No doubt he speaks for the boys on the White House economics team, Geithner, Summers and Bernanke, when he says the administration doesnt support a national moratorium on foreclosures.

I get a sinking feeling hearing that the White House is encouraging a bunch of liars and cheats to reconstruct paperwork. I thought that was the big problem: banksters and their hired guns are making up documents and lying in affidavits and directly to courts, not to mention stonewalling customers while extracting their last few dollars in the vain hope of a mortgage modification.

http://seminal.firedoglake.com/diary/75964
Printer Friendly | Permalink |  | Top
 
TBF Donating Member (1000+ posts) Send PM | Profile | Ignore Mon Oct-11-10 08:30 PM
Response to Reply #92
101. America to White House: time to shut down wall street. nt
Printer Friendly | Permalink |  | Top
 
Blue_In_AK Donating Member (1000+ posts) Send PM | Profile | Ignore Mon Oct-11-10 05:33 PM
Response to Original message
94. I rec'd this, too.
I think you've been swarmed.
Printer Friendly | Permalink |  | Top
 
KoKo Donating Member (1000+ posts) Send PM | Profile | Ignore Mon Oct-11-10 05:57 PM
Response to Original message
96. I have to believe your post is getting Massive UnRecs...it's sad to see this here on DU
where the very name "Underground" would lead some Dems to Believe that this is a place for Democrats to DISCUSS THEIR DIFFERENCES..and not be influenced by Pollsters, Trolls and Rahm Emmanuel type CENTRIST MONGERS.

It's distressing....
Printer Friendly | Permalink |  | Top
 
SarahB Donating Member (1000+ posts) Send PM | Profile | Ignore Mon Oct-11-10 08:39 PM
Response to Reply #96
105. If you read the DU poll questions, you understand what this place really is. nt
Printer Friendly | Permalink |  | Top
 
girl gone mad Donating Member (1000+ posts) Send PM | Profile | Ignore Mon Oct-11-10 08:42 PM
Response to Reply #96
106. This place runs smoother than an internet cafe in Beijing..
If you know what I mean.
Printer Friendly | Permalink |  | Top
 
TBF Donating Member (1000+ posts) Send PM | Profile | Ignore Mon Oct-11-10 08:22 PM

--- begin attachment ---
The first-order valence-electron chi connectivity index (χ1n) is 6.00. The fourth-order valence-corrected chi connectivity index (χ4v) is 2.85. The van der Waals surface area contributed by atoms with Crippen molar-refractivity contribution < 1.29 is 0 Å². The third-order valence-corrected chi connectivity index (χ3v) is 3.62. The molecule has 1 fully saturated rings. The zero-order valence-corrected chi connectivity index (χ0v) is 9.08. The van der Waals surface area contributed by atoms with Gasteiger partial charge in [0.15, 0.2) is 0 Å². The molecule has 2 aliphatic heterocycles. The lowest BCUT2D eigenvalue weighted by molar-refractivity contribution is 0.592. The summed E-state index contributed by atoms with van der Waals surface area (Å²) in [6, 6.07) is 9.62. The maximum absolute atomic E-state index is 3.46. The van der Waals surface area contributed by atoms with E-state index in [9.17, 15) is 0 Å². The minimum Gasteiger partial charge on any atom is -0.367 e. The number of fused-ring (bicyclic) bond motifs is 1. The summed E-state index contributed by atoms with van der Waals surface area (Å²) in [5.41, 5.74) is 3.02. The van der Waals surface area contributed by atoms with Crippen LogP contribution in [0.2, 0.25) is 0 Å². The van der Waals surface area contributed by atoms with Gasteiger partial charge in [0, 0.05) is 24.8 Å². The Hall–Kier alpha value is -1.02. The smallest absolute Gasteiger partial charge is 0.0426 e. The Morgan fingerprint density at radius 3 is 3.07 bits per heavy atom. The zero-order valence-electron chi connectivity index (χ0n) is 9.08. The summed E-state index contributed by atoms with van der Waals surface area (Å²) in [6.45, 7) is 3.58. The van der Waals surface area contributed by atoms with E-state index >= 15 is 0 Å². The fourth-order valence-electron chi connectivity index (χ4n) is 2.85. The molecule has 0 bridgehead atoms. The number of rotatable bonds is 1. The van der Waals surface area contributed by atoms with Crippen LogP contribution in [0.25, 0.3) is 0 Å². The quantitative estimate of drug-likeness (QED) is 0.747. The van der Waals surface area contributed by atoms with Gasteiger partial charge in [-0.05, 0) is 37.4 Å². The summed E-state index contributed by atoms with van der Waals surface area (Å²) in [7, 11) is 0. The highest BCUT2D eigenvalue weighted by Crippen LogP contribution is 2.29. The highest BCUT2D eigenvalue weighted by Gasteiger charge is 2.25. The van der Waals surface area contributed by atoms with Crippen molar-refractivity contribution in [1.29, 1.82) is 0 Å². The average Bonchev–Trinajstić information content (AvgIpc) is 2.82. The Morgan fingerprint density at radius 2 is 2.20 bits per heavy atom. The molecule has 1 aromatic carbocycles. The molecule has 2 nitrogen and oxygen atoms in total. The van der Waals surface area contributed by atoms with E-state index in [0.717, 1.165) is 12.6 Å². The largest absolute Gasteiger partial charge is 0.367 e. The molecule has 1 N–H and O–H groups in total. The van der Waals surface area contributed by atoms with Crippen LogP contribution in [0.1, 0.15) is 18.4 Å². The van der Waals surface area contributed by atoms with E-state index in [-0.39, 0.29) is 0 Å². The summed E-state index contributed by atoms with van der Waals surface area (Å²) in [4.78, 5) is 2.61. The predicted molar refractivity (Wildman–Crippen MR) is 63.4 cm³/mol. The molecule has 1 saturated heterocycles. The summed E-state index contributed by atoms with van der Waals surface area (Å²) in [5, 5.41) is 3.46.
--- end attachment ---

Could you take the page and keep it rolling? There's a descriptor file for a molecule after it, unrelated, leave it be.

Response to Original message
98. Recommended, not that it matters now that the DLC has taken over. nt
Printer Friendly | Permalink |  | Top
 
mmonk Donating Member (1000+ posts) Send PM | Profile | Ignore Mon Oct-11-10 08:32 PM
Response to Original message
102. If siding with the lenders is throwing weight behind the market,
Edited on Mon Oct-11-10 08:33 PM by mmonk
then I as a Realtor am in the wrong business. Working out troubled mortgages would stabilize the market, not foreclosing on them.
Printer Friendly | Permalink |  | Top
 
OnceUponTimeOnTheNet Donating Member (1000+ posts) Send PM | Profile | Ignore Mon Oct-11-10 09:12 PM
Response to Original message
107. Rec. nt.
Printer Friendly | Permalink |  | Top
 
HughMoran Donating Member (1000+ posts) Send PM | Profile | Ignore Mon Oct-11-10 09:13 PM
Response to Reply #107
108. Unrec
Printer Friendly | Permalink |  | Top
 
apocalypsehow Donating Member (1000+ posts) Send PM | Profile | Ignore Mon Oct-11-10 09:21 PM
Response to Original message
109. UnRec. n/t.
Printer Friendly | Permalink |  | Top
 
Greyhound Donating Member (1000+ posts) Send PM | Profile | Ignore Tue Oct-12-10 03:14 AM
Response to Original message
111. Any time a bankster says, "...should be very cautious about..." it is simply another
extortion scheme brewing.

They are a bit worried that this latest evidence of their sanctioned looting might get out of hand, so out of hand that the government can't stop the tsunami of anger that is still rising in the hearts of the American people.

Look for another "reform" to come out of the cesspool...
:kick: & R

Printer Friendly | Permalink |  | Top
 
DU AdBot (1000+ posts) Click to send private message to this author Click to view 
this author's profile Click to add 
this author to your buddy list Click to add 
this author to your Ignore list Thu Feb 22nd 2018, 02:11 PM
Response to Original message
Advertisements [?]
 Top

Home » Discuss » Archives » General Discussion (1/22-2007 thru 12/14/2010) Donate to DU

Powered by DCForum+ Version 1.1 Copyright 1997-2002 DCScripts.com
Software has been extensively modified by the DU administrators


Important Notices: By participating on this discussion board, visitors agree to abide by the rules outlined on our Rules page. Messages posted on the Democratic Underground Discussion Forums are the opinions of the individuals who post them, and do not necessarily represent the opinions of Democratic Underground, LLC.

Home  |  Discussion Forums  |  Journals |  Store  |  Donate

About DU  |  Contact Us  |  Privacy Policy

Got a message for Democratic Underground? Click here to send us a message.

© 2001 - 2011 Democratic Underground, LLC